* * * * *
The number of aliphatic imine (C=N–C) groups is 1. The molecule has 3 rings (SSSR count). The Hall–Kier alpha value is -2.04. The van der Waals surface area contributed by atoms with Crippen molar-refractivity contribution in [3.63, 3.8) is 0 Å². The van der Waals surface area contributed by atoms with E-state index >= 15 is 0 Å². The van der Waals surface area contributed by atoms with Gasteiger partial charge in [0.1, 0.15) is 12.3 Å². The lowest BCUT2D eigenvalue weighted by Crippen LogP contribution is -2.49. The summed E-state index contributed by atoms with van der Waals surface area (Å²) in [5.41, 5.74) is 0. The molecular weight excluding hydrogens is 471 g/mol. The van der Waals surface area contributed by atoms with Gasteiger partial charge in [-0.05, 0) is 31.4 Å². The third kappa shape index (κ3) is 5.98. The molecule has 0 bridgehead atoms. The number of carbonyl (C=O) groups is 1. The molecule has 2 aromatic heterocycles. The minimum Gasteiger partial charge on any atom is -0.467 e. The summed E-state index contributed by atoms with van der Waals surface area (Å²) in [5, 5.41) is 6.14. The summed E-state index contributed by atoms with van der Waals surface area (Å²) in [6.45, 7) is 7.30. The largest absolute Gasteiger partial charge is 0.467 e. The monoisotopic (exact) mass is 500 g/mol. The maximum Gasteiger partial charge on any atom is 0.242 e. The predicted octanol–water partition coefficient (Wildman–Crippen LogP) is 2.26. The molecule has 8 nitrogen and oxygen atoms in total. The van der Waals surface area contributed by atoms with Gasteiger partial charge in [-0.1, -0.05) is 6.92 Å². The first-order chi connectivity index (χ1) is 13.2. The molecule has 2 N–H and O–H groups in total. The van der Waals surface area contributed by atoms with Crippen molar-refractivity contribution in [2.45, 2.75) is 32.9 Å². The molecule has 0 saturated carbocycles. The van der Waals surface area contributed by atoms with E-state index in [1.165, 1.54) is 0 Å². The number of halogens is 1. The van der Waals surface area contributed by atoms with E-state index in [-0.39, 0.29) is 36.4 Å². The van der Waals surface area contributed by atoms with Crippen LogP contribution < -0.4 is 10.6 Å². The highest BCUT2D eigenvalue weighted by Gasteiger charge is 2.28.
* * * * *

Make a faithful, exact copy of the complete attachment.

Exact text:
The number of aliphatic imine (C=N–C) groups is 1. The molecule has 3 rings (SSSR count). The Hall–Kier alpha value is -2.04. The van der Waals surface area contributed by atoms with Crippen molar-refractivity contribution in [3.63, 3.8) is 0 Å². The van der Waals surface area contributed by atoms with E-state index >= 15 is 0 Å². The van der Waals surface area contributed by atoms with Gasteiger partial charge in [0.1, 0.15) is 12.3 Å². The lowest BCUT2D eigenvalue weighted by Crippen LogP contribution is -2.49. The summed E-state index contributed by atoms with van der Waals surface area (Å²) in [5.41, 5.74) is 0. The molecular weight excluding hydrogens is 471 g/mol. The van der Waals surface area contributed by atoms with Gasteiger partial charge in [-0.05, 0) is 31.4 Å². The third kappa shape index (κ3) is 5.98. The molecule has 0 bridgehead atoms. The number of carbonyl (C=O) groups is 1. The molecule has 2 aromatic heterocycles. The minimum Gasteiger partial charge on any atom is -0.467 e. The summed E-state index contributed by atoms with van der Waals surface area (Å²) in [5, 5.41) is 6.14. The summed E-state index contributed by atoms with van der Waals surface area (Å²) in [6.45, 7) is 7.30. The largest absolute Gasteiger partial charge is 0.467 e. The monoisotopic (exact) mass is 500 g/mol. The maximum Gasteiger partial charge on any atom is 0.242 e. The predicted octanol–water partition coefficient (Wildman–Crippen LogP) is 2.26. The molecule has 8 nitrogen and oxygen atoms in total. The van der Waals surface area contributed by atoms with Gasteiger partial charge in [-0.1, -0.05) is 6.92 Å². The first-order chi connectivity index (χ1) is 13.2. The molecule has 2 N–H and O–H groups in total. The van der Waals surface area contributed by atoms with Crippen molar-refractivity contribution in [2.45, 2.75) is 32.9 Å². The molecule has 0 saturated carbocycles. The van der Waals surface area contributed by atoms with E-state index in [1.165, 1.54) is 0 Å². The number of halogens is 1. The van der Waals surface area contributed by atoms with E-state index in [-0.39, 0.29) is 36.4 Å². The van der Waals surface area contributed by atoms with Crippen LogP contribution < -0.4 is 10.6 Å². The highest BCUT2D eigenvalue weighted by Gasteiger charge is 2.28.